A HOMELESS man hired by the head of a County Line network to deal drugs in Swindon has avoided custody – for now.

Shaquille McAdam was sent from London to the Wiltshire town to peddle crack cocaine and heroin for the “Alex” County Line.

But Swindon Crown Court heard the 25-year-old managed to go little more than two weeks before he was arrested by police on March 28, 2017, after he was spotted dealing in Swindon.

He was found with two phones. One, the Alex deal phone, contained texts from kingpin Andre Hewitt telling McAdam to count out the takings.

Prosecuting, Susan Cavender said between March 10 and the day he was arrested McAdam received 1,300 calls or texts – with the majority from numbers linked to Hewitt. He went from receiving an average of four calls or texts a day to 74.

McAdam was videoed selling drugs in an alleyway near the Gorse Hill Lidl together with Swindon man David Watkins-Rudman.

Appearing before Swindon Crown Court, McAdam, of Dudley Road, Romford, and Watkins-Rudman, of Spindle Tree Court, Pinehurst, pleaded guilty to being concerned in the supply of class A drugs.

McAdam pleaded on a basis that he was acting under direction from Hewitt. He admitted going out on a few occasions to sell drugs. The deal phone found when he was arrested was not normally in his possession, McAdam said.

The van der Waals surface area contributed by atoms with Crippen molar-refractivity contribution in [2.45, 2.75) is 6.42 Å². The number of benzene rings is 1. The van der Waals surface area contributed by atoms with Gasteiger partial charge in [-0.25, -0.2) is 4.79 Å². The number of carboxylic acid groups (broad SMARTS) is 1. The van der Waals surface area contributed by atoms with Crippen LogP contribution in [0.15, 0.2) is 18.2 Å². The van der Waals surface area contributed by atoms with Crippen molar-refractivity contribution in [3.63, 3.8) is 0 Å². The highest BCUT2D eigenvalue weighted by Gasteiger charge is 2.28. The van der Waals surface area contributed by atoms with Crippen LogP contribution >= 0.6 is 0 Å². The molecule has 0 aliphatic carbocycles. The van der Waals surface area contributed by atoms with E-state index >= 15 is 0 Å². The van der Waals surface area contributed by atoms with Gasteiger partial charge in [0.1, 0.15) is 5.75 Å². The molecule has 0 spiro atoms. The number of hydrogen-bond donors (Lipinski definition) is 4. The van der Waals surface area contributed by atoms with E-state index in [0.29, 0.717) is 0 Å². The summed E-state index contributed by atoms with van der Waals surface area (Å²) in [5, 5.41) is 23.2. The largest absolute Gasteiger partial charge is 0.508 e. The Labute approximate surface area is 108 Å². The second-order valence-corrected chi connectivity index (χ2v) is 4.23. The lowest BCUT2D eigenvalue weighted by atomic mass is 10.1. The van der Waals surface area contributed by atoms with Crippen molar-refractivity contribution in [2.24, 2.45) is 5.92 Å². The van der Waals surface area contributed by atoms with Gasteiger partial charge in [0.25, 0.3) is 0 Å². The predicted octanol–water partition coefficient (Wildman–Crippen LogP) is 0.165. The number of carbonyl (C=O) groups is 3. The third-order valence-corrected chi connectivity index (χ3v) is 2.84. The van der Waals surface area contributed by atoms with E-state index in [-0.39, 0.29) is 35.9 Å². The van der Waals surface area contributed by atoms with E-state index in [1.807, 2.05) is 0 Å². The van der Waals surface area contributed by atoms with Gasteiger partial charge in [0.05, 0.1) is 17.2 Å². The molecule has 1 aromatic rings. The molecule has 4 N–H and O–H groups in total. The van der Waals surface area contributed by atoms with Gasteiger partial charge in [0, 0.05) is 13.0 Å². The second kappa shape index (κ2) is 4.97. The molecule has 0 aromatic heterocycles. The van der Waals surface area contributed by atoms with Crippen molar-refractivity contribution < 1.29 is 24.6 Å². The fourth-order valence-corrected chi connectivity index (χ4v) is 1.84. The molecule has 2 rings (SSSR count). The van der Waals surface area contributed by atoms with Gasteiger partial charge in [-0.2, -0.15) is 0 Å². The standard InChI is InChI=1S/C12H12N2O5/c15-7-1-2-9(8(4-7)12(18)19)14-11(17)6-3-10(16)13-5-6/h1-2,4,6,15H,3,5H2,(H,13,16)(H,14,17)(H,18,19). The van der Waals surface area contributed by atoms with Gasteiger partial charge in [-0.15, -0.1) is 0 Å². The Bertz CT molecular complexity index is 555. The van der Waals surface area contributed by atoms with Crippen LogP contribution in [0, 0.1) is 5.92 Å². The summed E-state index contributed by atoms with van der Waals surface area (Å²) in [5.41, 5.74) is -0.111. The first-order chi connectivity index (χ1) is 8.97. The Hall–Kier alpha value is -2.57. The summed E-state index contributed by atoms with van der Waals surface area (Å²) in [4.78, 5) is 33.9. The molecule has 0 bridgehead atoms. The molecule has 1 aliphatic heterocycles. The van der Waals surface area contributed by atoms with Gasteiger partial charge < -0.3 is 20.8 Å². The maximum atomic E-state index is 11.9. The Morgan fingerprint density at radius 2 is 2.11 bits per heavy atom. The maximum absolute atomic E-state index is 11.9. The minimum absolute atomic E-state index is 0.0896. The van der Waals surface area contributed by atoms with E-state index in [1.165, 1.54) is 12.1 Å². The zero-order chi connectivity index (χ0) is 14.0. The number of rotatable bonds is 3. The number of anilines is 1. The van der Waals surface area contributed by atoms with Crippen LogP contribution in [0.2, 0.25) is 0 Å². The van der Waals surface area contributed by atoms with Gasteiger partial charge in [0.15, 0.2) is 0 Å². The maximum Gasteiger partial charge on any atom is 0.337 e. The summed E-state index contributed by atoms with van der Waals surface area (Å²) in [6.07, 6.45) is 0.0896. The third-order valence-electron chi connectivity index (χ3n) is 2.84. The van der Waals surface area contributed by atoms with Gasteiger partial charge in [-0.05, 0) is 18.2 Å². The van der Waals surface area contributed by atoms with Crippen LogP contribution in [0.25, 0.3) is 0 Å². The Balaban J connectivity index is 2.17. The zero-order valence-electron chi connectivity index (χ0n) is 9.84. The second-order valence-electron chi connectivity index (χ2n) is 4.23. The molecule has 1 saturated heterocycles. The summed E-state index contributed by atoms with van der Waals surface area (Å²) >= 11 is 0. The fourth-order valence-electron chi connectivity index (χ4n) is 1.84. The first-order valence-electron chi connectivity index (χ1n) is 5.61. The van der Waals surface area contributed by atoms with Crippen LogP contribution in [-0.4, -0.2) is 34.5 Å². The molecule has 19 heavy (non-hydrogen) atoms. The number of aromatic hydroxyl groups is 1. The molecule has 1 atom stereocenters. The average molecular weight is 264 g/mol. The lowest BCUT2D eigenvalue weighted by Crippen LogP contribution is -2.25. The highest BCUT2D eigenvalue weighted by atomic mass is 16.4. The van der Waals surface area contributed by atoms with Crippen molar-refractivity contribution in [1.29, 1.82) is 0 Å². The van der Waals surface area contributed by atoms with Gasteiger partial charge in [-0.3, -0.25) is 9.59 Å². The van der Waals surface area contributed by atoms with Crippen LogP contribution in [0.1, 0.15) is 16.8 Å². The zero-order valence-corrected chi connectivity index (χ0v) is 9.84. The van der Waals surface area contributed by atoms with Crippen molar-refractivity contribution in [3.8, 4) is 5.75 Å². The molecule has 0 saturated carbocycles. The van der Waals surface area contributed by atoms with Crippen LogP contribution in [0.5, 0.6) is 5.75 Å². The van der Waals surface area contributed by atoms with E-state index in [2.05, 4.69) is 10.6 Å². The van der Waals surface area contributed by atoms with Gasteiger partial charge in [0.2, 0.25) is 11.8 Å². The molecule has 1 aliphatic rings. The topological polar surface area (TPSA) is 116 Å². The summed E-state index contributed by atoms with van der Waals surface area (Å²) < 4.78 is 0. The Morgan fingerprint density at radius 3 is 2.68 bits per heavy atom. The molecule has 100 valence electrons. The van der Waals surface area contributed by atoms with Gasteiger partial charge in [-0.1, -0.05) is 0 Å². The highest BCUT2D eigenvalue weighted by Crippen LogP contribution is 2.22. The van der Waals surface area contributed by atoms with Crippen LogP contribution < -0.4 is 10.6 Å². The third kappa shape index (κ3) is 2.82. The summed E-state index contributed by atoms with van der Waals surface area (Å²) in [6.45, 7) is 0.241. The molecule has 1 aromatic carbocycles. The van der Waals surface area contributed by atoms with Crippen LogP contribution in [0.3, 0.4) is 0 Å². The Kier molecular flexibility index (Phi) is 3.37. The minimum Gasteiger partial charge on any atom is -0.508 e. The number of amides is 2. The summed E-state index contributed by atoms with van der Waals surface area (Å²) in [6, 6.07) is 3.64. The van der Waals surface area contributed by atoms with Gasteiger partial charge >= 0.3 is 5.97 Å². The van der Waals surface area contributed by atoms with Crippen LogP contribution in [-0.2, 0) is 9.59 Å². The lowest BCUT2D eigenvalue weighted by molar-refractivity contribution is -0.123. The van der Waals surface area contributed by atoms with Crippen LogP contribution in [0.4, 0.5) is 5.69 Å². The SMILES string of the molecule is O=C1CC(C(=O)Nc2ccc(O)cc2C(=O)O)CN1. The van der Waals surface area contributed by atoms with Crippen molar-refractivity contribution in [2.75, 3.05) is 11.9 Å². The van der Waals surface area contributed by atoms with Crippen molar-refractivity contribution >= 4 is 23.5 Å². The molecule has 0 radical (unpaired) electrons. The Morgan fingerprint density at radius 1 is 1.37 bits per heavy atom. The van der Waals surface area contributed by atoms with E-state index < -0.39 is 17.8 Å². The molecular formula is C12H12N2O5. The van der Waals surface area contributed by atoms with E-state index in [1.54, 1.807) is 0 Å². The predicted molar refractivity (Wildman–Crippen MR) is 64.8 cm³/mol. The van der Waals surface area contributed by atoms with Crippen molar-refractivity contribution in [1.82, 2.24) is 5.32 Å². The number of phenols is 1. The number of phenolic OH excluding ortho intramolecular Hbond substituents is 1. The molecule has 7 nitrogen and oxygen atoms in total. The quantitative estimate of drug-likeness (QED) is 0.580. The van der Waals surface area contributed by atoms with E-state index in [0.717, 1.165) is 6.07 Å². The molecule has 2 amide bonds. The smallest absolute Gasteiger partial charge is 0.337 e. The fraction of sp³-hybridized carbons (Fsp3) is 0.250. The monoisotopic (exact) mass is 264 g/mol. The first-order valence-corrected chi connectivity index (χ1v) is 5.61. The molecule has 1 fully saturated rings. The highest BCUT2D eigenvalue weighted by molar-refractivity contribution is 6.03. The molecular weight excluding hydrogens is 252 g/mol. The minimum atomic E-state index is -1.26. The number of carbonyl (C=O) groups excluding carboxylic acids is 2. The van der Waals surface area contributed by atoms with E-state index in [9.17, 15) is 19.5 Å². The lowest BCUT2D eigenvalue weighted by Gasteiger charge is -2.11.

Watkins-Rudman admitted dealing drugs on a single day. He had done so on the promise of a discount on his own drugs.

James Martin, for McAdam, said his client had been homeless when he was put in touch with Hewitt in early 2017. He had been paid a small amount by the gang. Since then McAdam had turned his life around. He was working and lived with his partner and young child.

“A completely different person is in front of this court to be sentenced today,” he said.

Anthony Morris, for Watkins-Rudman, said his client was remorseful, had kicked his habit to class A drugs and burned his bridges with former associates. He acknowledged Watkins-Rudman had a poor record of compliance with court orders, but the man had turned a corner since his latest prison spell.

Sentencing the pair, Judge Peter Crabtree said: “Anyone who is involved in the supply of class A drugs is involved in criminality that ruins lives and undermines the fabric of society.”

McAdam was sentenced to two years imprisonment suspended for two years and ordered to complete 240 hours of unpaid work and up to 15 rehabilitation activity requirement days.

Watkins-Rudman had his sentence deferred for three months. He must stay in employment, keep out of trouble, comply with instruction from the probation service and maintain contact with addiction and health services.